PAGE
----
Certified Crop Advisers looking to become Certified Nutrient Management Plan Providers can earn certification through a workshop taught by agronomists from Ohio State University's College of Food, Agricultural, and Environmental Sciences.
The workshop offers participants information on creating a nutrient management plan that meets the requirements of the Environmental Quality Incentives Program CAP 102 Nutrient Management and other conservation cost-share programs offered by the Natural Resources Conservation Service, says Greg LaBarge, an Ohio State University Extension field specialist and one of the leaders of Ohio State's Agronomic Crops Team.
The EQUIP program is a voluntary conservation program that helps farmers and producers design and implement conservation plans to improve soil, water, plant, animal, air and related resources on agricultural land and non-industrial private forestland.
The workshop will teach participants how to use Map Window GIS with MMP tools, an GIS front end software and Manure Management Planner software used to plan crop rotation needs for nutrient recommendations, site analysis and fertilizer allocations using an example farm, LaBarge says.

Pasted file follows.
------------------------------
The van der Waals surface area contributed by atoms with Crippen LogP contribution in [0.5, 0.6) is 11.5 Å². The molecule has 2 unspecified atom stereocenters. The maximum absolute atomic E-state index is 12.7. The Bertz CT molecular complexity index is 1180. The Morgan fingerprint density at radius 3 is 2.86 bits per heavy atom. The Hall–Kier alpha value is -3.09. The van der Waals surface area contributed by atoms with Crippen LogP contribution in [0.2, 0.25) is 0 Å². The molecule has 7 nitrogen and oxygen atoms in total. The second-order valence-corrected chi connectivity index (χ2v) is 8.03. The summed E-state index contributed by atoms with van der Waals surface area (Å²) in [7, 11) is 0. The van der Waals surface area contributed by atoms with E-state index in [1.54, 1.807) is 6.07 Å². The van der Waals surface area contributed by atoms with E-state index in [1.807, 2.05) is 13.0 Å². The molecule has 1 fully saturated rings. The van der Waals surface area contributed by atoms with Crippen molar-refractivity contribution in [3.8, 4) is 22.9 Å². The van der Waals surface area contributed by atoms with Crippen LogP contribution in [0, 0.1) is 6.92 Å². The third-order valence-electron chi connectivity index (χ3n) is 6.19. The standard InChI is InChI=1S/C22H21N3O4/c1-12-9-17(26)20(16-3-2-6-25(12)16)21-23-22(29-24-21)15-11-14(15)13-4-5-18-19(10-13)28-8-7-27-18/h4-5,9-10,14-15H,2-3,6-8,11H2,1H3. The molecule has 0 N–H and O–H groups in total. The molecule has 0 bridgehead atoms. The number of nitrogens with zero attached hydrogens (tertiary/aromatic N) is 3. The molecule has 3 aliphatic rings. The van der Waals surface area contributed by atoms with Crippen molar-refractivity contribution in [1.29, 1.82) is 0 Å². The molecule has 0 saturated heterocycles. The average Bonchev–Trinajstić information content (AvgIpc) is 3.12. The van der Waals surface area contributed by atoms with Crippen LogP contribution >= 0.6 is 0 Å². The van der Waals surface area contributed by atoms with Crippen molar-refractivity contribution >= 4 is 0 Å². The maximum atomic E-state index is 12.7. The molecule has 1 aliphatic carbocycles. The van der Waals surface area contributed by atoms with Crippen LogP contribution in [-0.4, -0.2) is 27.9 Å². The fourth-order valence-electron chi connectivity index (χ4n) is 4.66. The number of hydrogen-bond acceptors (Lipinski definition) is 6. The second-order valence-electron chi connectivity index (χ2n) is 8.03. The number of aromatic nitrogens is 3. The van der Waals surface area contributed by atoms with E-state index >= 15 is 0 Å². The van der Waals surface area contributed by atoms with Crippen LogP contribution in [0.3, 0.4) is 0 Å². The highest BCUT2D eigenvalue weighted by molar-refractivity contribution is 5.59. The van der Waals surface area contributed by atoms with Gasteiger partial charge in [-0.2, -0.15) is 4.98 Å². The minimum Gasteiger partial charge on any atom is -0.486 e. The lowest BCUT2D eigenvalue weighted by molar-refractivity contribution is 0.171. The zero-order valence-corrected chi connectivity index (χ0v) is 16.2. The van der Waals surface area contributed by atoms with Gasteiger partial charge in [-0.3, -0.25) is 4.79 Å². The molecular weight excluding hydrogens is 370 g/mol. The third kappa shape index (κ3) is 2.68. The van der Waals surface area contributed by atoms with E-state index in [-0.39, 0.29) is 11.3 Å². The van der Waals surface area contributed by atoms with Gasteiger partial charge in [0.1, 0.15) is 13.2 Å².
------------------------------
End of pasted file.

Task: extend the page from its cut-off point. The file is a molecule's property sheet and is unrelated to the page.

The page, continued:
"This hands-on workshop utilizes the software needed to produce a nutrient management plan," he says. "An example farm is used to walk through the steps from data input to plan document preparation."
The day-long workshops are:
* Nov. 14 and Jan. 14, 2014, at the OSU Extension office in Putnam County, 1206 E. Second St., in Ottawa.
* Dec. 10 and Feb. 27, 2014, at the OSU Extension office in Marion County, 222 W. Center St. in Marion.
* Feb. 6, 2014, at the OSU Extension office in Fayette County, 1415 U.S. Route 22 South West, in Washington Courthouse.
For more information or to register, contact LaBarge at 740-223-4040 or by email at firstname.lastname@example.org. The deadline to register for each workshop is seven days prior to the workshop date and can be done here.
The workshops are limited to 12 participants and are free, thanks to a grant from the U.S. Environmental Protection Agency's Great Lakes Restoration Initiative. The grant will also fund follow-up work for the program, LaBarge said.